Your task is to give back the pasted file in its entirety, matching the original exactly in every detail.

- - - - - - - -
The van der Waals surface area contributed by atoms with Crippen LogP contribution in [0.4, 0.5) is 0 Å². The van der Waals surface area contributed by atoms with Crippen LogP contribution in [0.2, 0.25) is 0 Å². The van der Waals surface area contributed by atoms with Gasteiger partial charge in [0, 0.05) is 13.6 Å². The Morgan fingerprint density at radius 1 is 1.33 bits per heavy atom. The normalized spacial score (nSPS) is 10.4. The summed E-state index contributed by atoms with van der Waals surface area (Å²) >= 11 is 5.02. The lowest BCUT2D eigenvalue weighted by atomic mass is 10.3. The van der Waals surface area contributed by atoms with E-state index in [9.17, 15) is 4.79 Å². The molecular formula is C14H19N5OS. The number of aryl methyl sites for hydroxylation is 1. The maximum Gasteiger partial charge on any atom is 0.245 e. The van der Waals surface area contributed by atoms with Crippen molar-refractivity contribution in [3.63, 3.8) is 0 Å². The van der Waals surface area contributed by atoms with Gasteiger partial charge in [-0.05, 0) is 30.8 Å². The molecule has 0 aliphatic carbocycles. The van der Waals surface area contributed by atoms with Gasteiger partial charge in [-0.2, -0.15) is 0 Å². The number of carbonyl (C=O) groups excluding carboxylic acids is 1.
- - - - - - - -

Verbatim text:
The van der Waals surface area contributed by atoms with Crippen LogP contribution in [0.4, 0.5) is 0 Å². The van der Waals surface area contributed by atoms with Crippen LogP contribution in [0.2, 0.25) is 0 Å². The van der Waals surface area contributed by atoms with Gasteiger partial charge in [0, 0.05) is 13.6 Å². The Morgan fingerprint density at radius 1 is 1.33 bits per heavy atom. The normalized spacial score (nSPS) is 10.4. The summed E-state index contributed by atoms with van der Waals surface area (Å²) >= 11 is 5.02. The lowest BCUT2D eigenvalue weighted by atomic mass is 10.3. The van der Waals surface area contributed by atoms with E-state index in [9.17, 15) is 4.79 Å². The molecular formula is C14H19N5OS. The number of aryl methyl sites for hydroxylation is 1. The maximum Gasteiger partial charge on any atom is 0.245 e. The van der Waals surface area contributed by atoms with Crippen molar-refractivity contribution in [3.63, 3.8) is 0 Å². The van der Waals surface area contributed by atoms with Gasteiger partial charge in [-0.05, 0) is 30.8 Å². The molecule has 0 aliphatic carbocycles. The van der Waals surface area contributed by atoms with Gasteiger partial charge in [-0.2, -0.15) is 0 Å². The number of carbonyl (C=O) groups excluding carboxylic acids is 1.